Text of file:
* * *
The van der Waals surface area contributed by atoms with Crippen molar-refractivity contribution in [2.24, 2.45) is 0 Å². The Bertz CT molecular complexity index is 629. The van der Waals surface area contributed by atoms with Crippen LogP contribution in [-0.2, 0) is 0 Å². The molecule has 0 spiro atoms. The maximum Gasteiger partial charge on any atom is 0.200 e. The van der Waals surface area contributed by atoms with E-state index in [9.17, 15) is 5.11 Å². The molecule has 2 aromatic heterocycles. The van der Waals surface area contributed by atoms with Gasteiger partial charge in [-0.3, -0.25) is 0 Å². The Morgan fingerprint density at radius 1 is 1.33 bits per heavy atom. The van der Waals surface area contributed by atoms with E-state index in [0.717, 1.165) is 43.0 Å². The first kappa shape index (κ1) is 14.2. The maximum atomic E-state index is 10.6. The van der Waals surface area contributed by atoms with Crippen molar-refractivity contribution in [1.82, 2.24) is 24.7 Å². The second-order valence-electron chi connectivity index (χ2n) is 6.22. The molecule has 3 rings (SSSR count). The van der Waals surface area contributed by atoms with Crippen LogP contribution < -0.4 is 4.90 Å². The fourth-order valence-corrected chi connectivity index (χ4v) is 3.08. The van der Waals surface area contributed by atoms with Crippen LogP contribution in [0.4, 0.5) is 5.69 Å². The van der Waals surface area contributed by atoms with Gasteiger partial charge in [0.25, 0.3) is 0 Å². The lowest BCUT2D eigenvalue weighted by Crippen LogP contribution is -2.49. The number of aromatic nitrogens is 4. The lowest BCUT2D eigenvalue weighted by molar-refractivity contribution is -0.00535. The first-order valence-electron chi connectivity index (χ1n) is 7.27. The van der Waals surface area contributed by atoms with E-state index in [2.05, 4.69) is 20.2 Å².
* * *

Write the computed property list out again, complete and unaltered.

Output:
The van der Waals surface area contributed by atoms with Crippen molar-refractivity contribution in [2.24, 2.45) is 0 Å². The Bertz CT molecular complexity index is 629. The van der Waals surface area contributed by atoms with Crippen LogP contribution in [-0.2, 0) is 0 Å². The molecule has 0 spiro atoms. The maximum Gasteiger partial charge on any atom is 0.200 e. The van der Waals surface area contributed by atoms with E-state index in [9.17, 15) is 5.11 Å². The molecule has 2 aromatic heterocycles. The van der Waals surface area contributed by atoms with Gasteiger partial charge in [-0.3, -0.25) is 0 Å². The Morgan fingerprint density at radius 1 is 1.33 bits per heavy atom. The van der Waals surface area contributed by atoms with E-state index in [0.717, 1.165) is 43.0 Å². The first kappa shape index (κ1) is 14.2. The maximum atomic E-state index is 10.6. The van der Waals surface area contributed by atoms with Crippen molar-refractivity contribution in [1.82, 2.24) is 24.7 Å². The second-order valence-electron chi connectivity index (χ2n) is 6.22. The molecule has 3 rings (SSSR count). The van der Waals surface area contributed by atoms with Crippen LogP contribution < -0.4 is 4.90 Å². The fourth-order valence-corrected chi connectivity index (χ4v) is 3.08. The van der Waals surface area contributed by atoms with Crippen LogP contribution in [0.4, 0.5) is 5.69 Å². The van der Waals surface area contributed by atoms with Gasteiger partial charge in [0.25, 0.3) is 0 Å². The lowest BCUT2D eigenvalue weighted by Crippen LogP contribution is -2.49. The number of aromatic nitrogens is 4. The lowest BCUT2D eigenvalue weighted by molar-refractivity contribution is -0.00535. The first-order valence-electron chi connectivity index (χ1n) is 7.27. The van der Waals surface area contributed by atoms with E-state index in [2.05, 4.69) is 20.2 Å².